I did accomplish all my major objectives for writing the trilogy. My themes came across clearly in each novel, though each had a slightly different emphasis. The struggles of the characters under historical slavery (The Lies That Bind, 1859-61 Mississippi), Civil War guerrilla brutality (Honor Among Outcasts, 1863 Missouri), and, finally, post-war oppression (Something in Madness, 1865 Mississippi), clearly make their points. Though the characters, living in a repressed society, must remain tightlipped, rarely giving speeches, I think the reader gets the idea that humanity can— and must learn to — get along.

In fiction, context is everything, and the main concept carries throughout the series. For example, in book 1, a drifter and a dozen escaped slaves form a partnership to build their own plantation, but pretend their enterprise is a traditional master-slave one to trick the town. At first, the hostility and suspicion between the partners, driven together by circumstances, is palpable. But as they seek common goals under enormous pressure (as they do throughout the series), the partnership’s internal conflict blends into familiarity, friendship, and finally trust. And isn’t that what we aim for ideally?

The plot of each novel ties up neatly and better than I’d hoped. Each involved complicated situations and seemingly insurmountable obstacles for the characters, requiring numerous twists and turns, and ingenuity in the part of the protagonists. I had a lot of fun devising them and hope readers can sense that excitement.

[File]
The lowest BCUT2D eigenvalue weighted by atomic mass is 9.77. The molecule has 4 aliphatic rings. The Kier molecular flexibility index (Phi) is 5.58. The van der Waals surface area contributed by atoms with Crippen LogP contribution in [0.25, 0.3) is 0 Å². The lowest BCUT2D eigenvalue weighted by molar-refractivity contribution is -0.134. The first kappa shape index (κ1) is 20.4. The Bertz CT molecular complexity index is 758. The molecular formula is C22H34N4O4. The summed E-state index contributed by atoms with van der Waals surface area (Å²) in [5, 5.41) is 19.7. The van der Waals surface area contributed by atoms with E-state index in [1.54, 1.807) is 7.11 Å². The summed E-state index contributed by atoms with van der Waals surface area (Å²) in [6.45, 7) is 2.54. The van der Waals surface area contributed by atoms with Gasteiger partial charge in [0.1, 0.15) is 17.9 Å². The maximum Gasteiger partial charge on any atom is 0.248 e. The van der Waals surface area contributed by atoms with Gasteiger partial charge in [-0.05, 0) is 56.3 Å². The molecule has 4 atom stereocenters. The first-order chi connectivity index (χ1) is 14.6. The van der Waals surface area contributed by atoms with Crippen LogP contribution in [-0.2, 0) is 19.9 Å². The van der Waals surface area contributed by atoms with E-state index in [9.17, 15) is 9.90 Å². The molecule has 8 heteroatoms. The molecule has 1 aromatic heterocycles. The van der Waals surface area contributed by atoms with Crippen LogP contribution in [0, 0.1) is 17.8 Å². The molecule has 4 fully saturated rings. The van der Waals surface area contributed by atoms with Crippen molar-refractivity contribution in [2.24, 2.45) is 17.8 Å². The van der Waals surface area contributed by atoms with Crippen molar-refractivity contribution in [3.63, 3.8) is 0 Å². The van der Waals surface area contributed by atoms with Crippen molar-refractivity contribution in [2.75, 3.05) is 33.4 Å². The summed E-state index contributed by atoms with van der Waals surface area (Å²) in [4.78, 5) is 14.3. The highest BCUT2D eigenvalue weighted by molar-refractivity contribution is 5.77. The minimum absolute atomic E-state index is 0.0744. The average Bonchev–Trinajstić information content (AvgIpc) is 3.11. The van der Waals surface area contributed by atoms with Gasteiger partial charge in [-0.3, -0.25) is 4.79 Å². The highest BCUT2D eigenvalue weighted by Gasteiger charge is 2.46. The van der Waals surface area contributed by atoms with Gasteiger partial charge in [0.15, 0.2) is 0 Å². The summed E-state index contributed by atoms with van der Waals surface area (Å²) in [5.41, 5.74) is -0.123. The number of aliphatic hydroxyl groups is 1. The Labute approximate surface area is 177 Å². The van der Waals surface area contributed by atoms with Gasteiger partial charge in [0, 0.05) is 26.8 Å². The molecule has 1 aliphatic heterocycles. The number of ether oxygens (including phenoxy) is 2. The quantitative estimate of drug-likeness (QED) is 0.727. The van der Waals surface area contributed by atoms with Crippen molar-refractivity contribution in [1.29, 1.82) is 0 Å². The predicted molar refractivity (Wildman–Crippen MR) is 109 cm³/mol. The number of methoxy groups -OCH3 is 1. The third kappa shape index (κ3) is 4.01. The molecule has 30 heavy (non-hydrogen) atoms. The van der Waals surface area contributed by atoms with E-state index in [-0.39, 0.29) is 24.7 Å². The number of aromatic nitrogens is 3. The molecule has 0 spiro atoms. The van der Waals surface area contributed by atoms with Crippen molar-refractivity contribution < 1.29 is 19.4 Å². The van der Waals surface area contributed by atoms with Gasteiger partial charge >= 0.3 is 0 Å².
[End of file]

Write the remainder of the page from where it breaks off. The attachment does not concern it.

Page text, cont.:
Further, I worked hard to make the major characters (below) complex, fully-formed individuals — Black, white, Native American, mixed-race, male and female  — each with admirable qualities and flaws,  unique personalities, and ways of thinking and speaking:

  • Durk: an imaginative, idealistic hustler, whose ambition brings real danger to himself and his cohorts.
  • Antoinette: a sophisticated, strong woman carrying heavy emotional burdens and secrets.
  • Big Josh: wise, intelligent, highly competent; the group’s real leader, bearing his own past tragedies.
  • Mrs. Marie Brussard French: a reclusive, powerful planter controlling the town and perhaps a bit mad.
  • Devereau French: the unhappy and embittered French family heir.
  • Wounded Wolf: Chickasaw chief whose arc is completed surprisingly in book 3.

In fact, I think the arc of the series as a whole worked in tandem with the character arcs of each novel. As for the plots, the final novel not only ties up a number of tangled situations within the its storyline, using clever tricks and surprising gambits played out dramatically in court, but the novel also resolves a number of issues left unresolved from book 1 in an emotionally satisfying and meaningful way.